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  #1  
Old 08-29-2013, 09:35 PM
Mrvintage Mrvintage is offline
Andy Davis
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Default How rare are 1917 D328 Weil Baking Co. cards?

I was just curious how tough the 1917 D328 set are to find? Looking through the population reports there doesn't seem to be very many of them that have been submitted. Thanks, Andy
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  #2  
Old 08-29-2013, 10:13 PM
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Derek Granger
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you're right, the population reports would suggest that they are far tougher than Boston Store and E135 (Collins-McCarthy), but comparable to the Standard Biscuit back:

PSA:

Boston Store = 328
Collins-McCarthy = 356
Weil Baking = 6
Standard Biscuit = 12

SGC:

Boston Store = 1,030
Collins-McCarthy = 876
Weil Baking = 73
Standard Biscuit = 42

Those are pretty significant differences. I picked up my Weil Baking Sam Rice rookie on eBay back in 2004 and haven't seen another since. Here's a front and back scan of the card, which has subsequently been graded by SGC (one of three Rice Weil's graded by SGC):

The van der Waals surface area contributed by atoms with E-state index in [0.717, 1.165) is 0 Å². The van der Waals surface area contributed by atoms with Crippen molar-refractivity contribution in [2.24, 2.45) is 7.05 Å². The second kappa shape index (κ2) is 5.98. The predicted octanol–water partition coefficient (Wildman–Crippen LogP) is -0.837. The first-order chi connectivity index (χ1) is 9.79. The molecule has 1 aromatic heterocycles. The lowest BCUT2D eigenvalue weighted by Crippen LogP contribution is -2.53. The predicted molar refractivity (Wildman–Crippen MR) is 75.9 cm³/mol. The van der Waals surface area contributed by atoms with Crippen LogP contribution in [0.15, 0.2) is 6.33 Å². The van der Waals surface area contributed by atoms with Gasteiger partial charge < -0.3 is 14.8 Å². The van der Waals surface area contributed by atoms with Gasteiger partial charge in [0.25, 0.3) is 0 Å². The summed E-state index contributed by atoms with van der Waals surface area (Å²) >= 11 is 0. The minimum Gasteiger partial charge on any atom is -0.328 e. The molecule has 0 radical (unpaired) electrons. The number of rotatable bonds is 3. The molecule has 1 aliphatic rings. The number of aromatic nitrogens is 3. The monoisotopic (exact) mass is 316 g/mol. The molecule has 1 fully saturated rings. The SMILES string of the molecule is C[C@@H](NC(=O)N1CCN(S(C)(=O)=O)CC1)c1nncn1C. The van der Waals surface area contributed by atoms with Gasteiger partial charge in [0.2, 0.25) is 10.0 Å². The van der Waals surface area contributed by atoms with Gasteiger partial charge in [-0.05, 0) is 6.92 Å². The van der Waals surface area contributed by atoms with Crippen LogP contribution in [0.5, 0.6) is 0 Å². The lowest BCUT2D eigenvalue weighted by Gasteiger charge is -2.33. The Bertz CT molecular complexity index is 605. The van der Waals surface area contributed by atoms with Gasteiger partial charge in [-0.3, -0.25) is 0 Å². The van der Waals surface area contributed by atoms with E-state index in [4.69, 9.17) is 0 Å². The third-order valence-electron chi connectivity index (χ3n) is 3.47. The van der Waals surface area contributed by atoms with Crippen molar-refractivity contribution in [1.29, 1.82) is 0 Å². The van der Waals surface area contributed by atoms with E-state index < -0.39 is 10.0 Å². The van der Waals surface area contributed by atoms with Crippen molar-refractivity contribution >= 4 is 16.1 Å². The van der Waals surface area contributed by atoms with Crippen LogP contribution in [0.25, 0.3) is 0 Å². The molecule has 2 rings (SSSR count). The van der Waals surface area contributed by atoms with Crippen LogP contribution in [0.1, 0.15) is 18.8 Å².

Attached Images
File Type: jpg 1917 Rice.jpg (76.8 KB, 283 views)
File Type: jpg 1917 Rice (back).jpg (75.1 KB, 280 views)
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HOF "Earliest" Collection (Ideal - Indiv): 202/325 (62.2%)
1911 T332 Helmar Stamps.................: 178/180 (98.9%)
1914 T330-2 Piedmont Art Stamps......: 110/119 (92.4%)
1923 V100 Willard's Chocolate............: 134/180 (74.4%)
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  #3  
Old 08-29-2013, 10:13 PM
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Don't see a lot of them.

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  #4  
Old 08-29-2013, 10:52 PM
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Jeffrey Lichtman
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1916 Weill Baking Company D329

1916 Weil Baking Company D329

Last edited by calvindog; 08-30-2013 at 07:16 AM.
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  #5  
Old 08-29-2013, 11:52 PM
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Marvellous Mark
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I thought I would break up this run of HOF'ers...

D328-2 Vitt, Oscar F+B.jpg
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  #6  
Old 08-30-2013, 12:38 AM
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Todd Schultz
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Default How weird is that

I saw that Oscar Vitt and thought immediately that I used to own that very card. Except turns out mine is(was) a Standard Biscuit with almost the exact same off-center look:


Anyway, I still have ol' Pinch Thomas: